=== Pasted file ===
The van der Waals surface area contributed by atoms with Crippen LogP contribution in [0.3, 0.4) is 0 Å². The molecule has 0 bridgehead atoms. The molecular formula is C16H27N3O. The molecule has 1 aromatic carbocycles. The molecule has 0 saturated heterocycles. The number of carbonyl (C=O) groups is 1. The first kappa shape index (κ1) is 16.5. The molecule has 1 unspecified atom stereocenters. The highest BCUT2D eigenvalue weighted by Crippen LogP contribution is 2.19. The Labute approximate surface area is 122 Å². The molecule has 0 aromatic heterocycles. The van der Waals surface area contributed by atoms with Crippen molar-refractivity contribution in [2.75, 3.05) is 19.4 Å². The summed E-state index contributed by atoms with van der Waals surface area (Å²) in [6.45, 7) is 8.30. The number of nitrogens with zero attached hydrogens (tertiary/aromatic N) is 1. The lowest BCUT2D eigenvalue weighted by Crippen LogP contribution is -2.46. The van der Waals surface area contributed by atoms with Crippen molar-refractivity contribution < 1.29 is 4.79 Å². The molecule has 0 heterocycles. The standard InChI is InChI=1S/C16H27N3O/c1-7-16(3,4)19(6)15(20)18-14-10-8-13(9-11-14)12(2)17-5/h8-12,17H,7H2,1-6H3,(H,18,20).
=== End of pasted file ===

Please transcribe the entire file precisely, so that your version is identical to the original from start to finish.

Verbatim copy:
The van der Waals surface area contributed by atoms with Crippen LogP contribution in [0.3, 0.4) is 0 Å². The molecule has 0 bridgehead atoms. The molecular formula is C16H27N3O. The molecule has 1 aromatic carbocycles. The molecule has 0 saturated heterocycles. The number of carbonyl (C=O) groups is 1. The first kappa shape index (κ1) is 16.5. The molecule has 1 unspecified atom stereocenters. The highest BCUT2D eigenvalue weighted by Crippen LogP contribution is 2.19. The Labute approximate surface area is 122 Å². The molecule has 0 aromatic heterocycles. The van der Waals surface area contributed by atoms with Crippen molar-refractivity contribution in [2.75, 3.05) is 19.4 Å². The summed E-state index contributed by atoms with van der Waals surface area (Å²) in [6.45, 7) is 8.30. The number of nitrogens with zero attached hydrogens (tertiary/aromatic N) is 1. The lowest BCUT2D eigenvalue weighted by Crippen LogP contribution is -2.46. The van der Waals surface area contributed by atoms with Crippen molar-refractivity contribution < 1.29 is 4.79 Å². The molecule has 0 heterocycles. The standard InChI is InChI=1S/C16H27N3O/c1-7-16(3,4)19(6)15(20)18-14-10-8-13(9-11-14)12(2)17-5/h8-12,17H,7H2,1-6H3,(H,18,20).